Why the malting barley list is important for the development of the sector

The recommended list for malting barley was reintroduced in 2011 and growers and malsters are seeing the benefits.

The list has allowed some varieties to remain in the malting category, which would not make it onto the traditional spring barley list.

These varieties may often have good micro-brewing characteristics, but could have a lower relative yields than some of the feed varieties.

For example, Laureate and Olympus were more suited to the malting barley list, while RGT Planet can sit quite happily on both lists (relative yield of 107).

One thing that got people talking at the recent Teagasc Malting Barley Conference was the fact that many of these varieties have low straw lodging and breakdown scores.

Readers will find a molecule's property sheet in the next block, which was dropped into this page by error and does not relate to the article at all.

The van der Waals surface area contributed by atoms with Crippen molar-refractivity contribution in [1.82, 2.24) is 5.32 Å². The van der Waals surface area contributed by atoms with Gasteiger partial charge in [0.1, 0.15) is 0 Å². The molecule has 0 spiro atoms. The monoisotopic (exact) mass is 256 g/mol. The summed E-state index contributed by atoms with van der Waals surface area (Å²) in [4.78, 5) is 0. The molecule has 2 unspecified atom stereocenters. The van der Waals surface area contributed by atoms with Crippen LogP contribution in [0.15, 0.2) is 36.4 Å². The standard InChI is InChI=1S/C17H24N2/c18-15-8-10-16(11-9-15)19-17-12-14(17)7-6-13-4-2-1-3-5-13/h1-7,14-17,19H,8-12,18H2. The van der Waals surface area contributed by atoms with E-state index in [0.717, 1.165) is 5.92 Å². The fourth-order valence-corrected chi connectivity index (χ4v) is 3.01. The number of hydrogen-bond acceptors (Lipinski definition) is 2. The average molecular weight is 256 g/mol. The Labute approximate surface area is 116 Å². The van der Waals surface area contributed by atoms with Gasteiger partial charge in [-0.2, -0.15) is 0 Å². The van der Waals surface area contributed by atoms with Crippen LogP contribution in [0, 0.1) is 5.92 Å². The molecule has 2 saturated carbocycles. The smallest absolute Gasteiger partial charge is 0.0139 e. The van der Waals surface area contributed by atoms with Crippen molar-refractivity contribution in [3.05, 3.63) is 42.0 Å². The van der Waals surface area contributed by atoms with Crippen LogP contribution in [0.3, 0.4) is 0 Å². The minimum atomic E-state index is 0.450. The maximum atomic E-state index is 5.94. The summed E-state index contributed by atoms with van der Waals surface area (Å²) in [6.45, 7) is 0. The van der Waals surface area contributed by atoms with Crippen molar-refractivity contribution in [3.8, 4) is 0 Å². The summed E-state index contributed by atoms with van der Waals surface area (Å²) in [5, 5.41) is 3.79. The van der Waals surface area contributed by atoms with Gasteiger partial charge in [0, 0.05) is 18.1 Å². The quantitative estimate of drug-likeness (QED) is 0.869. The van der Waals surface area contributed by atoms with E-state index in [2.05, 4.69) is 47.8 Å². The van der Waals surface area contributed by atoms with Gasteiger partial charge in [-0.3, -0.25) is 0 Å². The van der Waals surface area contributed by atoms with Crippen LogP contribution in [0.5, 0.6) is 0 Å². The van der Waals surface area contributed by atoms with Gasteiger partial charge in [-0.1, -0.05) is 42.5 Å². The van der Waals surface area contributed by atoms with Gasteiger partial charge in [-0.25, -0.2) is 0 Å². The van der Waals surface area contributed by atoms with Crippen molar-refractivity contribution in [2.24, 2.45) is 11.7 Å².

Varieties on the spring barley list have scores for straw breakdown and resistance to lodging of between five and seven. However, varieties on the malting barley recommended list have scores of between three and five.

Growers should take these factors into account when planning agronomy and choosing a variety when there’s a choice.

More research being carried out

The Department of Agriculture’s Seamus Kearney spoke at the event and he stated that the department introduced trials on distilling barley three years ago and will have two sites this year.

This is important as it allows varieties to be tested in a distilling situation. Four malting barley trials are carried out each year. Malting barley trials receive 128 units of nitrogen per acre, while distilling barley trials receive 102 units of nitrogen per acre.

He also stated that the department is investigating the possibility of examining seed rate and lodging in its trials.